In addition to the core group of characters, Friends: The Complete Second Season has plenty of celebrity guest stars, including Jean-Claude Van Damme, Julia Roberts, Brooke Shields, Chris Isaak, Michael McKean, and Charlie Sheen. Some pop by just long enough to feel like a sweeps week stunt -- the post-Super Bowl episode is especially bad -- but others make their mark on the series. Adam Goldberg didn't come back after his three-episode arc as Chandler's crazy roommate Eddie, but it's a memorable turn. Phoebe's half brother Frank Jr., played by Giovanni Ribisi, didn't join the cast until later seasons but he first appeared in Season Two at the end of Phoebe's quest to find her real father. The season's most important guest star is Tom Selleck, who plays Monica's older love interest, Richard. Their relationship feels like stunt casting at first, but builds to an affecting emotional climax in the season finale. Selleck's Richard never quite gels with the rest of the cast but he is cool and charming enough to be one of the best things about Season Two.
The big news when Friends arrived on Blu-ray were the transfers. Warner Bros. went back to the original 35mm source, giving fans their first look at the episodes in full widescreen, not cropped for 4:3 televisions -- although sadly not the extended cuts previously available on DVD. The Second Season's 1.78:1 1080p video transfer is deceptive. It's about on par with modern HD sitcoms. The colors are vibrant and detail is decent, but it's hardly revelatory until you remember that this season is almost 20 years old. The widescreen presentation is nice in theory. The extra visual information doesn't change the episodes. It just fills your TV nicely. The audio comes in Dolby Digital 5.1. It's not lossless, which matters more in A/V forum debates than it does in practice. The season looks better than it has before. It's up to you to decide whether the tradeoffs are worth it.
Speaking of tradeoffs, Friends: The Complete Second Season is also missing two audio commentaries, virtual apartment tour, and trivia game from the DVD. What's left are three weak bonus features:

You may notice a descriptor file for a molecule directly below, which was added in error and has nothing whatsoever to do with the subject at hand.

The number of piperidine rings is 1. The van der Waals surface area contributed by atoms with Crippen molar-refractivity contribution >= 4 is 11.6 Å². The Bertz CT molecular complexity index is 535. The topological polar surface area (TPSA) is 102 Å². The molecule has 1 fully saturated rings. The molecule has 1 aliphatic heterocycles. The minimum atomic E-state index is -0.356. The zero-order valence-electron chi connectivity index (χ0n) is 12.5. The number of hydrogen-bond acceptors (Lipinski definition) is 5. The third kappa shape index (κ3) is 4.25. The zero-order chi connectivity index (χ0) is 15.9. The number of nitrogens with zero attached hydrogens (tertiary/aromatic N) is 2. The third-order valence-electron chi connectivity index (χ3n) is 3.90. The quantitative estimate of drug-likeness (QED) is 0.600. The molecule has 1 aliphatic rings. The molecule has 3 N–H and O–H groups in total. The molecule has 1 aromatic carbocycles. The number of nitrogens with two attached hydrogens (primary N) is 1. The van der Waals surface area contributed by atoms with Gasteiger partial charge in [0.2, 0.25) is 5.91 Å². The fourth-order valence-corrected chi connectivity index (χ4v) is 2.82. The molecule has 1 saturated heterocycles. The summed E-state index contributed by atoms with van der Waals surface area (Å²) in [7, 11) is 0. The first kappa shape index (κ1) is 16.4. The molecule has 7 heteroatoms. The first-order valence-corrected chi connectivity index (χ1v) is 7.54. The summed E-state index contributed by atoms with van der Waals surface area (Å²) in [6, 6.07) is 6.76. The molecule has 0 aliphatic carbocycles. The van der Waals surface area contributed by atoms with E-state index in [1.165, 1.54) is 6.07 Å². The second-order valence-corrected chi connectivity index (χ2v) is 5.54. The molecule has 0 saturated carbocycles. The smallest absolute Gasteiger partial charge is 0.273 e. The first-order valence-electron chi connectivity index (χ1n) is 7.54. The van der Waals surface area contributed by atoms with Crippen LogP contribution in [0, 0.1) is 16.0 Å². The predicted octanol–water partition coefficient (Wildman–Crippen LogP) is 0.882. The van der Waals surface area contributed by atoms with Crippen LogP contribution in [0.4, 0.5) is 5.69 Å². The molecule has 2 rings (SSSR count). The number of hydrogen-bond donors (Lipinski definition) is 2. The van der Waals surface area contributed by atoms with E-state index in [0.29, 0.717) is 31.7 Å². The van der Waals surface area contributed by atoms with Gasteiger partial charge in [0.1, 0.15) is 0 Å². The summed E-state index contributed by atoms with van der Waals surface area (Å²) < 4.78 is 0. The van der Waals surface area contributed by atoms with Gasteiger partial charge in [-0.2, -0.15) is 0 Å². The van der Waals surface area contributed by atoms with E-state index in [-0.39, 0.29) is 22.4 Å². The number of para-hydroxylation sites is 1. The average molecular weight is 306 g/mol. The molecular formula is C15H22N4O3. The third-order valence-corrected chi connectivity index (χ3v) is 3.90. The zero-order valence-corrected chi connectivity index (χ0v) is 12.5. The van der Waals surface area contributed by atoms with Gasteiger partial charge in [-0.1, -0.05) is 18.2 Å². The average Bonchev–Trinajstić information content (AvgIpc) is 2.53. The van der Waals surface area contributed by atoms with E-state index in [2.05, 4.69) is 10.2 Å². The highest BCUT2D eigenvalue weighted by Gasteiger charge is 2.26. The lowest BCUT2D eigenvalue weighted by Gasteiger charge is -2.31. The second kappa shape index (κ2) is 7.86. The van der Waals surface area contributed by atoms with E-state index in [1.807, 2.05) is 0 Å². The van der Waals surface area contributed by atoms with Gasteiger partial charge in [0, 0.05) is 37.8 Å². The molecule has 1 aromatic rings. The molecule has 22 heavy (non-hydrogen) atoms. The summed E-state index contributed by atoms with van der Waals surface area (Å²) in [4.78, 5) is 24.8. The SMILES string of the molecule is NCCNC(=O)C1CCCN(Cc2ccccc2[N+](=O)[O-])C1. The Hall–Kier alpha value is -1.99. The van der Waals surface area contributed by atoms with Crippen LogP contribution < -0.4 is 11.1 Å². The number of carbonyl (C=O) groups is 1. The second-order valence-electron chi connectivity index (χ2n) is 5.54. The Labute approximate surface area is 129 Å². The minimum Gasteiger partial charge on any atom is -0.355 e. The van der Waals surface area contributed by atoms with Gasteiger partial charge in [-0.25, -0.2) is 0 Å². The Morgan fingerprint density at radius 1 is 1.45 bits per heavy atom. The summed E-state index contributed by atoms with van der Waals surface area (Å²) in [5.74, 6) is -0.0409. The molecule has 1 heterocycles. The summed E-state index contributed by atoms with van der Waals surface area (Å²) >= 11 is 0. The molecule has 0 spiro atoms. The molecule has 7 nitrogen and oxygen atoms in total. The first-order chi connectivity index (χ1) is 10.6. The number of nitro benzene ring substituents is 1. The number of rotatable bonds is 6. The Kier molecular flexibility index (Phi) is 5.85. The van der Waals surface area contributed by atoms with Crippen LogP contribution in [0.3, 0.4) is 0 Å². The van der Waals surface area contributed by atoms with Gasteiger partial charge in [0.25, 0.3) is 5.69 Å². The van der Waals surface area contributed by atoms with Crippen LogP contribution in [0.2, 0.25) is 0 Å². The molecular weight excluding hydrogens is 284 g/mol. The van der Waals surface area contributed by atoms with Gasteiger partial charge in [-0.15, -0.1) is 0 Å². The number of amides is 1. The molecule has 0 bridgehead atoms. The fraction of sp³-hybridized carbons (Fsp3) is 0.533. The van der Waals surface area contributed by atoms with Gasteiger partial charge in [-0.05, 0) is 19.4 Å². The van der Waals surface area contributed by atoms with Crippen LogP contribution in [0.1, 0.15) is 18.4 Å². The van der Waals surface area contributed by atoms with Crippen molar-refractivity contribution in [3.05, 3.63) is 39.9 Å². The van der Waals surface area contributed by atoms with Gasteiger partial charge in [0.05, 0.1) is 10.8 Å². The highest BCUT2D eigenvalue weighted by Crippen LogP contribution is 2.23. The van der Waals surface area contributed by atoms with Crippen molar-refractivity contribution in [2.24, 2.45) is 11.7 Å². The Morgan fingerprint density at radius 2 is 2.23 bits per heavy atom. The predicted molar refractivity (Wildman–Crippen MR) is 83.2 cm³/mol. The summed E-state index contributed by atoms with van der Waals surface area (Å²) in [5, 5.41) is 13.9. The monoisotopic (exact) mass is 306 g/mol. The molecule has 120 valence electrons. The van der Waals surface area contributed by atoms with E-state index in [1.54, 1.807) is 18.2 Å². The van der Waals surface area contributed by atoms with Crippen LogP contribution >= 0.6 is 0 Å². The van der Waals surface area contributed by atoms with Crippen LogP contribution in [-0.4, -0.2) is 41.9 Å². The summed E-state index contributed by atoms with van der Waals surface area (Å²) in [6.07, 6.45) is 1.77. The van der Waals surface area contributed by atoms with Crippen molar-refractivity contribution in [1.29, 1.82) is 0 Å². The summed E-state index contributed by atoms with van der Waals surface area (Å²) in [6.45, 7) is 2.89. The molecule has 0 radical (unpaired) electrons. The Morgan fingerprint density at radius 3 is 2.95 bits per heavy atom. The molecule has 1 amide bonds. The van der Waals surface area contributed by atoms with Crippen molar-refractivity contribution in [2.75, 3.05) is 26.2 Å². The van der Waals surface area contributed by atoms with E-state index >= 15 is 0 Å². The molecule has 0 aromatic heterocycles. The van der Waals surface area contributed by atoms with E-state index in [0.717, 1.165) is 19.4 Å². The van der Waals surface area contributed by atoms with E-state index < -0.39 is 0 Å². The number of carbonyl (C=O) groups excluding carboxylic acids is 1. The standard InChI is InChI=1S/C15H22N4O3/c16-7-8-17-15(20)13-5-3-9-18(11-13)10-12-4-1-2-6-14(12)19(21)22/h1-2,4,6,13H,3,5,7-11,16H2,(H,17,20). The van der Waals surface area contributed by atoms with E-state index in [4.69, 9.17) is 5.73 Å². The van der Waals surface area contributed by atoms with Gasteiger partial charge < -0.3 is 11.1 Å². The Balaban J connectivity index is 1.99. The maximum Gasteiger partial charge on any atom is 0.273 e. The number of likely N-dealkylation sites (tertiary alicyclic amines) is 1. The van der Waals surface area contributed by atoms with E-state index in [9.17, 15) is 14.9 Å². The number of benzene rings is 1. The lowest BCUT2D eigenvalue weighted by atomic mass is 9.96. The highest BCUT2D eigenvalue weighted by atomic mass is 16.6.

* "Friends of Friends" (11:12): A collection of scenes from episodes you just watched, featuring Dan Castellaneta, Chrissie Hynde, Chris Isaak, Michael McKean, Giovanni Ribisi, Julia Roberts, Brooke Shields, Tom Selleck, Charlie Sheen, Marlo Thomas, Jean-Claude Van Damme, and Fred Willard. The only reason to watch is to see what these scenes used to look like in fullscreen standard def.
* "What's Up With Your Friends?" (7:50): Gunther introduces this montage of moments for each of the six main characters.
* "Smelly Cat Video" (1:49): The uncut "Smelly Cat" video from "The One Where Eddie Moves In."
Friends is the Coldplay of sitcoms. Both get a crazy amount of hate, and both are things I enjoy at the right times and in the right amounts. Watching The Complete Second Season on Blu-ray is a mixed bag. The episodes look good, and the laughs are still there, but a lot has happened in TV comedy since 1994. The laugh track format hangs on by Chuck Lorre's sheer will, but for the most part single camera rules today. If that shift makes you rethink Friends, I suggest you hold judgment until you've had a chance to revisit the series in hi-def. It's not the ideal experience -- with missing extended episodes and bonus features marring an otherwise excellent set -- but it's worth a second look.
Review content copyright © 2013 Erich Asperschlager; Site layout and review format copyright © 1998 - 2015 HipClick Designs LLC
Scales of Justice
Studio: Warner Bros.
* 1.78:1 Non-Anamorphic (1080p)
* Dolby Digital 5.1 Surround (English)
* Dolby Digital 2.0 Stereo (French)
* Dolby Digital 2.0 Stereo (Spanish)
* English (SDH)
Running Time: 544 Minutes
Release Year: 1994
MPAA Rating: Not Rated